Planning my Silk Road and Baltics RTW


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March 11th 2013
Published: March 11th 2013
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Silk Road and Baltics visit 2013


My son Will, who has been teaching English for the last year in Bangkok, Thailand, was planning to move to Europe to attend law school. He didn't want to fly there directly; preferring to take an overland route across South Asia. I suggested to him that this route was difficult...not sure if you could even go from Thailand through Burma to get to Bangladesh...and certainly going through Pakistan and Iran would pose some dangers. Perhaps he should consider overlanding at a higher latitude...like the Silk Road. He agreed and asked me to go with him.

Having just spent beaucoup bucks on our 40th anniversary trip across the South Pacific to Sydney and then New Zealand, I wasn't sure I could afford such a trip. I turned him down initially. But in the back of my mind I really wanted to go. Traveling the Silk Road had always been on my bucket list. I have read many books; e.g., "Shadow of the Silk Road" by Colin Thuberon, in anticipation of the opportunity.

So I produced a spreadsheet itinerary which I began to fill in. It started with Beijing, China, from where we would travel via the Ming city of Pingyao to Xian, the eastern terminus of the Silk Road. But when Will didn't get his Bangkok-Beijing ticket before it doubled in price, and had to fly to Xian and then take a train to Beijing to meet me, we decided to go to Plan B. We cut out Pingyao and Xian to take the soft sleeper overnight train directly from Beijing to Lanzhou. This would give us another day in Xiahe (Labrang). We had traveled from Lanzhou to Xian in 2009, so at least we weren't skipping the beginning of the Road...road being a bit of a misnomer because it was a mishmash of trails, not a formal road like the Romans built.

From Lanzhou we will take the side trip to Xiahe, ethnographically Tibetan, where my parents were married in 1949. We had planned to visit Xiahe with the Labrang Monastery in 2009, but missed it due to travel restrictions. Instead we visited Minxian where Mom and Dad had lived for the first five months of married life. We were not able to find their home then. On this trip I have printed a photo album of pictures (many with this blog) to show people so that I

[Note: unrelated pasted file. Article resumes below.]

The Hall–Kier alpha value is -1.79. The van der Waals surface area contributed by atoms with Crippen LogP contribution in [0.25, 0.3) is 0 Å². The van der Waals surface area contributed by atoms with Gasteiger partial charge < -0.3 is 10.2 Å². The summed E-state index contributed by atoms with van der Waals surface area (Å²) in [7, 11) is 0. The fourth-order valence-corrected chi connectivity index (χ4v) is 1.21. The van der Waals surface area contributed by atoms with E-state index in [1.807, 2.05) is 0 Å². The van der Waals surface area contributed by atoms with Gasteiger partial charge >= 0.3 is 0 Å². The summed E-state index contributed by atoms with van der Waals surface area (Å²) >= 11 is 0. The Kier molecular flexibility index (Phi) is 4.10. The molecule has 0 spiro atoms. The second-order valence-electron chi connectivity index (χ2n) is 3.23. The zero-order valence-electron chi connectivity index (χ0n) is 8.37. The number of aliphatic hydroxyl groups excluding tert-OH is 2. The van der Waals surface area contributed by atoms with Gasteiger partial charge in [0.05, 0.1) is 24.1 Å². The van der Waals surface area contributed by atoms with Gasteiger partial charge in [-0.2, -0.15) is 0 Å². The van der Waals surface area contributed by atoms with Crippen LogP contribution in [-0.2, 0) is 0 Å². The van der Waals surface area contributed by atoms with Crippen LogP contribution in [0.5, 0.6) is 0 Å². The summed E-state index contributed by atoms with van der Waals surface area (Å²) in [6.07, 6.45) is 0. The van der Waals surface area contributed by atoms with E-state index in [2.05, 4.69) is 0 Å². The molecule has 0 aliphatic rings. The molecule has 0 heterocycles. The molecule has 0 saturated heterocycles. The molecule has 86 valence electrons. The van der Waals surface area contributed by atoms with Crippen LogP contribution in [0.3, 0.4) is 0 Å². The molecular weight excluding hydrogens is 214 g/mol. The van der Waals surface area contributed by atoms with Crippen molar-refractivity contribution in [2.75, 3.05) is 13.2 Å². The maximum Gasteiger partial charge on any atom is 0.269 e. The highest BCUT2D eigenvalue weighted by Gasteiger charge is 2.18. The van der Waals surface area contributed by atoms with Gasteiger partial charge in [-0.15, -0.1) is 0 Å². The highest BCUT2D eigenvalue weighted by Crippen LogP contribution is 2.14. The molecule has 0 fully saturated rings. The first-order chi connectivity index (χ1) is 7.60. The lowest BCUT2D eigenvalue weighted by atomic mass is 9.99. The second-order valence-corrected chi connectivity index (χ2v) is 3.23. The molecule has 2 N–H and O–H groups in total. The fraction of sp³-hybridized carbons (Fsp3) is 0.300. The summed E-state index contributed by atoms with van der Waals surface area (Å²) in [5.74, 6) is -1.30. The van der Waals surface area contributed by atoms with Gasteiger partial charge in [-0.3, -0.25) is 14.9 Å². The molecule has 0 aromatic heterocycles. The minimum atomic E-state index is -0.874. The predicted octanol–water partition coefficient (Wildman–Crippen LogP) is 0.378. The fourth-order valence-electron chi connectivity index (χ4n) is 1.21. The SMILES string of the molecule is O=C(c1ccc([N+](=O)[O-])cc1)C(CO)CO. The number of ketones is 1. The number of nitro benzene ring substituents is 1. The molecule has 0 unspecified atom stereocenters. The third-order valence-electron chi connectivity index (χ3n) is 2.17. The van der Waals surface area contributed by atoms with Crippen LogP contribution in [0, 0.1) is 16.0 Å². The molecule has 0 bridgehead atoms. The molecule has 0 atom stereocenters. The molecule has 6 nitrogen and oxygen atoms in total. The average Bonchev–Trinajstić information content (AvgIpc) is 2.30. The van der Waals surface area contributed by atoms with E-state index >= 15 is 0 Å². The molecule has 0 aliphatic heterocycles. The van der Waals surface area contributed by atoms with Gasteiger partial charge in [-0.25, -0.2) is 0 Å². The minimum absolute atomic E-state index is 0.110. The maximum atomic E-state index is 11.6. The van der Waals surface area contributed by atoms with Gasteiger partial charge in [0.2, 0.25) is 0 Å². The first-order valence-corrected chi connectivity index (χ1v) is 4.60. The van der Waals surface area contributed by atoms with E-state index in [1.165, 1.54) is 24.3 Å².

Pilgrim making his way around the monasteryPilgrim making his way around the monasteryPilgrim making his way around the monastery

by standing, then laying prostrate, then standing where his hands were, and repeating thr process all the way around the monastery...5 km at the time.
might identify landmarks in the pictures. During our visit to Xiahe, we will attempt to find landmarks and tour the Labrang Monastery.

We will return to Lanzhou in time to catch the soft sleeper overnight train to Dunhuang. Originally we were going to stop at Jiayuguan on the way to Dunhuang to see the fortress at the western end of the Great Wall which marked the end of civilization. However, the train passes through Jiayuguan at 2 am, so we thought it would be better to return through Jiayuguang on the way from Dunhuang to Turpan, where we would have the afternoon to visit the fortress and wall.

We will have two full days in Dunhuang to visit the Mungao Caves, with the best Buddhist caves in China. The caves included murals at statuary built by devoted merchants at the point where the Silk Road splits into north and south routes to go around the Takla Makan Desert. We will also have a chance to ride camels into the desert.

After Dunhuang, and an afternoon in Jiayuguan, we will catch the overnight soft sleeper train to Turpan for a day or so of sightseeing. From there we
Mom and Dad at the market in LabrangMom and Dad at the market in LabrangMom and Dad at the market in Labrang

This was taken in 1948 during their courtship. They are accompanied by their chaperon.
will take the two hour train ride into Urumqi in the far west of China.

I then started to investigate prices, starting with transportation; knowing that if I couldn't use frequent flyer miles, the whole thing was off. I was able to use 32,500 United frequent flyer miles plus $5 fee to cross the Pacific Ocean (actually the flight path takes a northerly route over Canada, the Barents Sea, and Russia, not even crossing the Pacific). I checked the cost of trains across China for the itinerary discussed above...only $278 (including travel agent fees) for a soft sleeper, with three nights on the train, thereby saving almost half that amount in hotel bills.

I wanted to end our travels along the Silk Road (which goes all the way to Istanbul, Turkey) in Uzbekistan, touring Samarkand, Bakhara, and Tashkent, but didnt' know what was the best route (best being a very subjective term) to take from West China to Tashkent. My overland options were:

- from Urumqi by bus or train along the northern route through Almaty, Kazakhstan, or

- from Kashgar by bus along the middle route through Osh, Kyrgzstan.